Much will be written and spoken in the coming days about Cuban dictator Fidel Castro—el caudillo.
The charismatic, bearded rebel leader who led a small group of revolutionaries from the Sierra Maestra mountains in eastern Cuba to the streets of Havana in 1959 has died. He was 90.
I spent decades following Castro’s emergence on the world stage.
He was an inspiration to a number of leftists who eventually rose to power in their own countries. Evo Morales in Bolivia, Hugo Chávez in Venezuela, the Sandistas in Nicaragua and former Brazilian presidents Lula da Silva and Dilma Rousseff.
Castro promised his people prosperity but provided only poverty. Castro’s came to power by ousting former dictator Fulgencio Batista, but replaced that autocratic government with his own Soviet-backed Maxist-Leninist repressive regime.
Cuba’s wealthy were the first to flee the island and establish new lives in Florida in the early 60s. This first generation of Cuban-Americans held strong conservative and anti-Castro views that promoted a powerful pro-Republican electorate that continues to influence political fortunes in the Sunshine State today.
Later waves of poorer Cubanos would risk the dangerous open seas to flee the misery of their poor island lives for potential prosperity 90 miles away on U.S. shores.
In the 1970s, with the economic support of Russia, Castro embarked on a number of international adventures sending Cuban soldiers to aid revolutionaries in Latin America and Africa.
During the 1970s a popular joke went:
“What is the largest country in the world?
“Cuba. Its capital is in Russia, its army in Africa and its population in the United States.”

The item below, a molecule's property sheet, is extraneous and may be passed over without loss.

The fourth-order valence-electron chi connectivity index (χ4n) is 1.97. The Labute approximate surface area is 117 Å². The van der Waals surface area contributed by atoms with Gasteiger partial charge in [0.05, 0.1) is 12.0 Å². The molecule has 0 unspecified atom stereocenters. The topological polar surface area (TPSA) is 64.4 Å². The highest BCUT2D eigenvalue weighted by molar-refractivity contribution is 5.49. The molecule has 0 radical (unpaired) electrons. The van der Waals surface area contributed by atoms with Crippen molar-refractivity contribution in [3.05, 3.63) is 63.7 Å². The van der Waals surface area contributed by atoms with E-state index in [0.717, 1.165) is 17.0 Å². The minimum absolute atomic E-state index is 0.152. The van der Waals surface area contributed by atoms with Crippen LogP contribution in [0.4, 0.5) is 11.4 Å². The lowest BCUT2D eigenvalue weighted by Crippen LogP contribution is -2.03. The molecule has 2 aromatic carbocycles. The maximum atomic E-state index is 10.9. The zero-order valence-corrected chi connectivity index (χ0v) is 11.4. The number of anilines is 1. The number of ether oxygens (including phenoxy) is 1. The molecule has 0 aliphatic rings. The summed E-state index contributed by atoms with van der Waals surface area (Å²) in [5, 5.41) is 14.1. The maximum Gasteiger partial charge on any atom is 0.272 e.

But with the collapse of the Soviet Empire in the late 1980 and failure of Marxist ideology around the globe, Castro and Cuba shrank in importance and influence.
Time and truth had overcome the aging caudillo. The dream of a better Cuba replaced by the morning reality of poverty and despair. With Castro’s death, only four Communist nations survive: China, Vietnam, North Korea and Cuba.
China retains the veneer of communism but with a strong undercoat of capitalistic expansionism. A similar scenario exists in Vietnam. Only North Korea remains entrenched by the delusional dreams of Kim Jong Un.
When an aging Fidel relinquished control to his younger brother, Raúl, there was speculation whether the younger sibling would continue down the nation’s hawkish path or open the island to new opportunities. The picture is mixed.
Although Cuba has welcomed the arrival of foreign visitors and some international corporate investments, change has been slow.
Last year President Obama ended decades of U.S.-Cuban enmity when the American Embassy reopened re-opened last year and diplomatic ties renewed.
It’s unclear exactly how a President Trump will view Cuba or whether Raúl Castro now fully free of his brother’s yoke will move more aggressively pursue greater political and economic liberation. But Raúl himself has pledged to step down in two years.
Both Cuba and the United States are about to open new chapters. It will be fascinating reading.